Microglia, astrocytes, and oligodendrocyte progenitor cells (OPCs) may serve as targets for remyelination-enhancing therapy. Low-intensity pulsed ultrasound (LIPUS) has been demonstrated to ameliorate myelin loss and inhibit neuroinflammation in animal models of brain disorders; however, the underlying mechanisms through which LIPUS stimulates remyelination and glial activation are not well-understood. This study explored the impacts of LIPUS on remyelination and resident cells following lysolecithin (LPC)-induced local demyelination in the hippocampus. Demyelination was induced by the micro-injection of 1.5 μL of 1% LPC into the rat hippocampus, and the treatment groups received daily LIPUS stimulation for 5 days. The therapeutic effects of LIPUS on LPC-induced demyelination were assessed through immunohistochemistry staining. The staining was performed to evaluate remyelination and Iba-1 staining as a microglia marker. Our data revealed that LIPUS significantly increased myelin basic protein (MBP) expression. Moreover, the IHC results showed that LIPUS significantly inhibited glial cell activation, enhanced mature oligodendrocyte density, and promoted brain-derived neurotrophic factor (BDNF) expression at the lesion site. In addition, a heterologous population of microglia with various morphologies can be found in the demyelination lesion after LIPUS treatment. These data show that LIPUS stimulation may serve as a potential treatment for accelerating remyelination through the attenuation of glial activation and the enhancement of mature oligodendrocyte density and BDNF production.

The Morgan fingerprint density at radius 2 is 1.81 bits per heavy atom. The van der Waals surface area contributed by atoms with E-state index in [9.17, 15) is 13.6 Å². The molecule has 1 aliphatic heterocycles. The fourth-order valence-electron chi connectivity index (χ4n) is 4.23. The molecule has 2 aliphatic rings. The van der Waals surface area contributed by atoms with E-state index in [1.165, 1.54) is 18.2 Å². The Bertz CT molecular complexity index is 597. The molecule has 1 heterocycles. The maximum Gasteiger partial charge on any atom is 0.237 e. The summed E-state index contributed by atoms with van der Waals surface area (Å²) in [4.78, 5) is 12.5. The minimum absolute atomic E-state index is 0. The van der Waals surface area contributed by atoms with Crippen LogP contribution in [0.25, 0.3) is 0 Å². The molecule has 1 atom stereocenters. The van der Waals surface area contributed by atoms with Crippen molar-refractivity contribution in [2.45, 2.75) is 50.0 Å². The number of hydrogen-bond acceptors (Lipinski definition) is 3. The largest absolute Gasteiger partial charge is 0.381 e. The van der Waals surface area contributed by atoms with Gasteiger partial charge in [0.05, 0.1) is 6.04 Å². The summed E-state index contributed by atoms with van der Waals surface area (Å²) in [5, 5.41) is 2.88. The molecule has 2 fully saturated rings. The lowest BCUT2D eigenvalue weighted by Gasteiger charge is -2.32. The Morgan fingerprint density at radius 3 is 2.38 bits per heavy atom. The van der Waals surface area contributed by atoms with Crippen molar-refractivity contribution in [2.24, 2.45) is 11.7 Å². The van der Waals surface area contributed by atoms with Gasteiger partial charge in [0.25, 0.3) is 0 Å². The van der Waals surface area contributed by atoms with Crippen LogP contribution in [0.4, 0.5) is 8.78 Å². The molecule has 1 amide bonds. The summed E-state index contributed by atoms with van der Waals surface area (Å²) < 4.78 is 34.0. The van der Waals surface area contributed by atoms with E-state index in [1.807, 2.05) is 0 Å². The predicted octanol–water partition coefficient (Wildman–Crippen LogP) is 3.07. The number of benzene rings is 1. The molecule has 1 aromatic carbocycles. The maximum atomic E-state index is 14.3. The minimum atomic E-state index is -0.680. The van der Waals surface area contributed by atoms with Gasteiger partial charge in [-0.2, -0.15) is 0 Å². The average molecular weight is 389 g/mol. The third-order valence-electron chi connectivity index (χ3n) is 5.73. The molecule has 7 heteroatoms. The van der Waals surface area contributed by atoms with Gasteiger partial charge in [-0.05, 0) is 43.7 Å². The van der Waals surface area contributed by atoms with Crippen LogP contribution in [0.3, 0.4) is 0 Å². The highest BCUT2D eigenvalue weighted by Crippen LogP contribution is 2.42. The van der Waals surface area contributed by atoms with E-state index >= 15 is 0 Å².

|Journal||International Journal Of Molecular Sciences|
|State||Published - Sep 2022|
- multiple sclerosis